NAPSNet Daily Report 14 September, 2001

Recommended Citation

"NAPSNet Daily Report 14 September, 2001", NAPSNet Daily Report, September 14, 2001, https://nautilus.org/napsnet/napsnet-daily-report/napsnet-daily-report-14-september-2001/

 
CONTENTS

I. United States

1. US Policy toward DPRK
2. PRC Reaction to Terrorist Attacks
3. Japanese Investigation of Attacks

I. United States

1. US Policy toward DPRK

The Associated Press (Christopher Torchia, “U.S. ASSURES KOREAS ON POLICY,” SEOUL, 9/14/01) reported that US Ambassador to the ROK Thomas C. Hubbard said Friday that terrorist attacks in the US are unlikely to affect US willingness to negotiate with the DPRK. Hubbard said, “I can’t imagine why (the terrorist attacks) should have any impact” on the US goal of engaging in dialogue with the DPRK. He hinted that the attacks in New York and Washington could delay US policy on the Korean Peninsula. Hubbard added, “We remain interested in building peace around the world even as we deal with this terrible terrorism problem.” Lee Jong-sok, a DPRK expert at the ROK’s independent Sejong Institute said that the DPRK’s prompt denunciation of the US terrorist attacks “may signal that it does not want any confrontation with the United States at this moment. Despite its rhetoric, it does really want to engage in dialogue and improve relations with the United States.”

2. PRC Reaction to Terrorist Attacks

The South China Morning Post (Jasper Becker, “AMERICA UNDER ATTACK, MAINLAND TO FEEL THE HEAT OVER ‘ROGUE’ ARMS DEALS,” Beijing, 9/14/01) reported that the US response to the terrorist attacks is certain to lead to much tougher policies towards the DPRK and PRC arms sales to the Middle East. The official PRC Xinhua news agency reported that PRC President Jiang Zemin told US President George W. Bush on September 12, “China is ready to strengthen dialogue and cooperation with the US and the international community in combating all manner of terrorist violence.” However, the report gave no details of what role the PRC could play in a US-led war against terrorism. Bush also said that he would attend the Asia-Pacific Economic Cooperation forum meeting next month as planned. In Beijing on September 13, Western diplomats said that they expected the PRC would be forced to stop equivocating about sales of missile and nuclear technology to Pakistan, as well as Iran and Iraq and other states accused of sponsoring terrorism. One diplomat said, “China’s quick response to back President Bush’s call for a coordinated crackdown on terrorism shows they have got the message.” PRC analysts privately concede that the PRC will now have to halt aiding or abetting any of the Middle Eastern countries believed to be sponsoring terrorist acts. However, some US specialists, including Qiao Liang, at the PRC air force headquarters, argued that Tuesday’s attacks against the US were an understandable response to US hegemony. Qiao said, “Many innocent people became victims of American policy after the Cold War.”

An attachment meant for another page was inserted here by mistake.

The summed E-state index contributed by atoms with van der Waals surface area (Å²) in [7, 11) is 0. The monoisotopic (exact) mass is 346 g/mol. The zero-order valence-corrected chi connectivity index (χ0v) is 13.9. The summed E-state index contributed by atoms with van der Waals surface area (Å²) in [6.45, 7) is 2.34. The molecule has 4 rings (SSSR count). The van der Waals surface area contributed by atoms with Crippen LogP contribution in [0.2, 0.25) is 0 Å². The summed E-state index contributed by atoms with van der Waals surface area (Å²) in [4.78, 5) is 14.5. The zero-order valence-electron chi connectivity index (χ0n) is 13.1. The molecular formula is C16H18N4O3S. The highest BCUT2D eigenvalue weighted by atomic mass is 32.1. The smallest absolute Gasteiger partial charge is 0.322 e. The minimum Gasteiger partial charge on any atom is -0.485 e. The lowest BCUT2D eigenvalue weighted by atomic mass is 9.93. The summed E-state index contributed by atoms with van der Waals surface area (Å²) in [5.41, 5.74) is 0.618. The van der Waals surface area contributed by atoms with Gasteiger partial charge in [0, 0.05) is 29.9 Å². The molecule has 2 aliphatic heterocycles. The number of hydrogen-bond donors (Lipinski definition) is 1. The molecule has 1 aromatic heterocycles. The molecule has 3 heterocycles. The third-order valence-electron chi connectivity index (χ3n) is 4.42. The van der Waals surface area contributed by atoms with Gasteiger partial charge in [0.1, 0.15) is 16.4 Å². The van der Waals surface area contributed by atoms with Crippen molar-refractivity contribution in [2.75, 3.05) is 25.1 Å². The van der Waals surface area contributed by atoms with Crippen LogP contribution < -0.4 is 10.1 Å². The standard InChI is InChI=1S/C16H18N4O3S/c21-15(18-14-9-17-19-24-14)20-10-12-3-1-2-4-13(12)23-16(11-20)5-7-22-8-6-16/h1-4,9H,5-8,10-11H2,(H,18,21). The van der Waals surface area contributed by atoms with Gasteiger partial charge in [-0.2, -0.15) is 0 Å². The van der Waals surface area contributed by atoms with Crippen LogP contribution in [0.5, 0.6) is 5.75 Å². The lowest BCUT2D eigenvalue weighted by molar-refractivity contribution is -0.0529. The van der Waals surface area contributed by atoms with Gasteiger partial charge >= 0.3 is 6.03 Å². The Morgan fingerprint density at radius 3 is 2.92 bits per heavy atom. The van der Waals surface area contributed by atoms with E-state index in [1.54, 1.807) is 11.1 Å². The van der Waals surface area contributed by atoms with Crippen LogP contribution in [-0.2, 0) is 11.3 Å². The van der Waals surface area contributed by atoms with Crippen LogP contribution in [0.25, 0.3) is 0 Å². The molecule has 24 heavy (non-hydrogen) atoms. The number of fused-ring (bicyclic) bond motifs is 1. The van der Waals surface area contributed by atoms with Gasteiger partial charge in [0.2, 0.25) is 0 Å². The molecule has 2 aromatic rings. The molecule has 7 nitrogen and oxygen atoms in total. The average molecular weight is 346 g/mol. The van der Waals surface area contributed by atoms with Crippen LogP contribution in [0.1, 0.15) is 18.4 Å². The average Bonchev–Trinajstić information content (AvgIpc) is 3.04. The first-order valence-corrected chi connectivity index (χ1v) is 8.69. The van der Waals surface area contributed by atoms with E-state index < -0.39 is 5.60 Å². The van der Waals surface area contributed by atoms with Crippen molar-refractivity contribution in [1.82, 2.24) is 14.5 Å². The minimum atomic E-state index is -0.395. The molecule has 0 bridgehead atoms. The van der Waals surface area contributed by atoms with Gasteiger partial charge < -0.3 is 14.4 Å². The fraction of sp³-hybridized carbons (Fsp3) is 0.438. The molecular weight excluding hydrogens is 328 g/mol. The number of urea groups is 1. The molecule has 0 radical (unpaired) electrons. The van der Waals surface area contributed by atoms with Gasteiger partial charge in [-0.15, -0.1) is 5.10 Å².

3. Japanese Investigation of Attacks

Reuters (“JAPAN CHECKING SECURITIES TRADE FOR BIN LADEN LINK,” Tokyo, 09/14/01) reported that the Japanese Securities and Exchange Surveillance Commission said on Friday that it was investigating trading around the time of this week’s terror attacks in the US to see if any transactions were linked to Osama bin Laden. A report from London in the Sankei Shimbun newspaper said that US and British intelligence agencies were investigating if there were links between bin Laden and some trades in securities futures in the US and Europe before and after the attacks. Such transactions could have reaped huge profits for people knowing in advance of the attacks and speculating on a resulting fall in share prices.

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Produced by the Nautilus Institute for Security and Sustainable Development in partnership with:
International Policy Studies Institute Seoul, Republic of Korea
Center for American Studies,
Fudan University, Shanghai, People’s Republic of China
International Peace Research Institute (PRIME),
Meiji Gakuin University, Tokyo, Japan
Monash Asia Institute,
Monash University, Clayton, Australia

Gee Gee Wong: napsnet@nautilus.org
Berkeley, California, United States

Timothy L. Savage: napsnet@nautilus.org
Berkeley, California, United States

Kim Hee-sun: khs688@hotmail.com
Seoul, Republic of Korea

Hibiki Yamaguchi: hibikiy@dh.mbn.or.jp
Tokyo, Japan

Rumiko Seya: rumiko-seya@geocities.co.jp
Tokyo, Japan

Hiroya Takagi: hiroya_takagi@hotmail.com
Tokyo, Japan

Peter Razvin: icipu@glas.apc.org
Moscow, Russian Federation

Yunxia Cao: yunxiac@yahoo.com
Shanghai, People’s Republic of China

Dingli Shen: dlshen@fudan.ac.cn
Shanghai, People’s Republic of China

John McKay: John.McKay@adm.monash.edu.au
Clayton, Australia

 


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